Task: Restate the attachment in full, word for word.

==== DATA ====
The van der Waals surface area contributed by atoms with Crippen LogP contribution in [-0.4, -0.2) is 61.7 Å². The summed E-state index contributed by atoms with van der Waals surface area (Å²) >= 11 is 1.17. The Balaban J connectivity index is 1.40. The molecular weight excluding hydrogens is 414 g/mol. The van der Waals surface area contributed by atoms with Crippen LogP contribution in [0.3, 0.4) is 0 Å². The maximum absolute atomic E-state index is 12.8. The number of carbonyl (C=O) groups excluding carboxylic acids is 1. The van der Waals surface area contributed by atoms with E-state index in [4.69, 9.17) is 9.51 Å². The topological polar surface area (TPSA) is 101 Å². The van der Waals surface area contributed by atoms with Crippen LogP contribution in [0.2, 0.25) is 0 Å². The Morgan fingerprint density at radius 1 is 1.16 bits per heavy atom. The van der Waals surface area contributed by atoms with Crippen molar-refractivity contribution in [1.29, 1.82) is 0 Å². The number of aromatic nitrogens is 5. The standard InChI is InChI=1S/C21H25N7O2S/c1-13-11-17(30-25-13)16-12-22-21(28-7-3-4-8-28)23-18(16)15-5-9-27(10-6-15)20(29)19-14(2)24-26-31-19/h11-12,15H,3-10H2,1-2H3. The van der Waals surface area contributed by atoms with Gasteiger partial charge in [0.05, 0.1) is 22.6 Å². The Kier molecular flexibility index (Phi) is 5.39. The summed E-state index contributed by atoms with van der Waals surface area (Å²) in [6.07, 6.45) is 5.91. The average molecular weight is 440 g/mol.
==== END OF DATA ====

The van der Waals surface area contributed by atoms with Crippen LogP contribution in [-0.4, -0.2) is 61.7 Å². The summed E-state index contributed by atoms with van der Waals surface area (Å²) >= 11 is 1.17. The Balaban J connectivity index is 1.40. The molecular weight excluding hydrogens is 414 g/mol. The van der Waals surface area contributed by atoms with Crippen LogP contribution in [0.3, 0.4) is 0 Å². The maximum absolute atomic E-state index is 12.8. The number of carbonyl (C=O) groups excluding carboxylic acids is 1. The van der Waals surface area contributed by atoms with E-state index in [4.69, 9.17) is 9.51 Å². The topological polar surface area (TPSA) is 101 Å². The van der Waals surface area contributed by atoms with Crippen LogP contribution in [0.2, 0.25) is 0 Å². The Morgan fingerprint density at radius 1 is 1.16 bits per heavy atom. The van der Waals surface area contributed by atoms with Crippen molar-refractivity contribution in [1.29, 1.82) is 0 Å². The number of aromatic nitrogens is 5. The standard InChI is InChI=1S/C21H25N7O2S/c1-13-11-17(30-25-13)16-12-22-21(28-7-3-4-8-28)23-18(16)15-5-9-27(10-6-15)20(29)19-14(2)24-26-31-19/h11-12,15H,3-10H2,1-2H3. The van der Waals surface area contributed by atoms with Gasteiger partial charge in [0.05, 0.1) is 22.6 Å². The Kier molecular flexibility index (Phi) is 5.39. The summed E-state index contributed by atoms with van der Waals surface area (Å²) in [6.07, 6.45) is 5.91. The average molecular weight is 440 g/mol.